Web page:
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almost unknown-countries have assumed great commercial importance. From the Central
Provinces cotton is now sent in large quantities to Europe ; and, indeed, through the city
of Jubbulpore more traffic is said to pass than through any Indian town, Bombay excepted.
The Provinces are governed by a Chief Commissioner, and comprise an area of $1,963
square miles, peopled by about 8,500,000 people, of very diverse origins. The country has
an equally varied soil and surface-table-land, river-valleys, and forest. « Within com-
paratively narrow limits a plateau and a plain follow each other, and again in similar
sequence a larger plateau and a larger plain, ending in a mass of hill and forest, which is
probably the wildest part of the whole Indian Peninsula,” are the words in which the
compiler of the official account of the Province sums up their physical geography. It
may be added that even the plateaux are broken up by isolated peaks and “straggling hill
ranges," and that the rivers which flow through it are, owing to the rugged character of
the ground in many cases, more of the nature of mountain-torrents than the placid floods
with which we are familiar in the plains of India. The scenery in sublimity cannot
compare with that of the Himalaya, but it is pleasing and varied when compared with the
monotony of the plains of Hindostan. In no other part of India is there such a variety
of soils, or such sudden transitions from the most fertile land to another tract which is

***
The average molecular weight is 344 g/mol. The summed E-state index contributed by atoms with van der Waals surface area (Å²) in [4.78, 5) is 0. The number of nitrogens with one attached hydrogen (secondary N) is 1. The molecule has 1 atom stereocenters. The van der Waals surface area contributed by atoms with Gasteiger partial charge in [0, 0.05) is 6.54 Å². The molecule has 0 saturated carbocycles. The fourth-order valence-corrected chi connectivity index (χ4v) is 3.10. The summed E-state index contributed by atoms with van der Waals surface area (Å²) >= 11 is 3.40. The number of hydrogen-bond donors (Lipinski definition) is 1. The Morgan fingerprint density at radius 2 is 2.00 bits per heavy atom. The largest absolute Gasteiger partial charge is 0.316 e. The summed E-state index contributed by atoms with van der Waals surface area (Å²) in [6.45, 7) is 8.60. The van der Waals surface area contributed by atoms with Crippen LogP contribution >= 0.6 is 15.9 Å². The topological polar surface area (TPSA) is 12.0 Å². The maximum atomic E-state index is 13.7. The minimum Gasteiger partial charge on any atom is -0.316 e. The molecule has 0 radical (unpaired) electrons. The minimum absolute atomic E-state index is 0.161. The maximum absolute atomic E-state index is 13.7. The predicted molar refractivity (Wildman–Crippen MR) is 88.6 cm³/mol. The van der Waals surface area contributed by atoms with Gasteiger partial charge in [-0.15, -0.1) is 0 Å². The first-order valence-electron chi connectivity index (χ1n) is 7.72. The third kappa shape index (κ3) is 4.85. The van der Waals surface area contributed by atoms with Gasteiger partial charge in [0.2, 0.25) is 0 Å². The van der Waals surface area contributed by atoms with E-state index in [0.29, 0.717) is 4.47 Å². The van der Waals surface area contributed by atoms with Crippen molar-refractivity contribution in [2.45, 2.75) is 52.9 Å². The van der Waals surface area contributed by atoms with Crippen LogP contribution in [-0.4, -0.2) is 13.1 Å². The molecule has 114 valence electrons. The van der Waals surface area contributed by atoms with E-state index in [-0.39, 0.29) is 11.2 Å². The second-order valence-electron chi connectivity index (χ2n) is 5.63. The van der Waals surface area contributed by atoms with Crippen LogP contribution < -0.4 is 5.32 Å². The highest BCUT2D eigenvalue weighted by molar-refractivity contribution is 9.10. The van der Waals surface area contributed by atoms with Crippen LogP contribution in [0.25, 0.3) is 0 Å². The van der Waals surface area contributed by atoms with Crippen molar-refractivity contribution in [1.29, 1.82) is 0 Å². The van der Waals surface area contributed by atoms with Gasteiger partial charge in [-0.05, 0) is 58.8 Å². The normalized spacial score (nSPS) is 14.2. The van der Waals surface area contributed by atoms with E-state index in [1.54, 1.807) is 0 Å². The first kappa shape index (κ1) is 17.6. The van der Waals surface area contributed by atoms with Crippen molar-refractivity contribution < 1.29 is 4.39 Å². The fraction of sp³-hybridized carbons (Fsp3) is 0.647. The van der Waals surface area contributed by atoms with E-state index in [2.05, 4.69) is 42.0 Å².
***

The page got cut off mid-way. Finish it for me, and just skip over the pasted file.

barren to the extent of utter unproductiveness. In the pleasant winter months the traveller
will pass through a region green with waving crops of corn; and while he is admiring the
wonderful fertility and beauty of the country he will suddenly come upon a strip of desert
land, or on belts of gravel studded with noble trees. On the Satpura plateau fine deposits
of black soil may be often seen in the hollow of the green rolling basalt, surrounded on
every side by regions uncultivated and unculturable. These valley-oases are often tilled
like gardens, and laden with such crops of opium poppies and sugar-cane that were it not
for their inaccessibility they would tempt away the best ryots of the plains. Tea, coffee,
and other delicate plants, it is thought, might be raised in these upland regions; but
yet the obstacles in the way of these experiments proving successful are so many that
the plateaux are as still sparsely peopled compared with the less healthy but more easily
reached country at their base. Railways and roads are, however, opening up the Central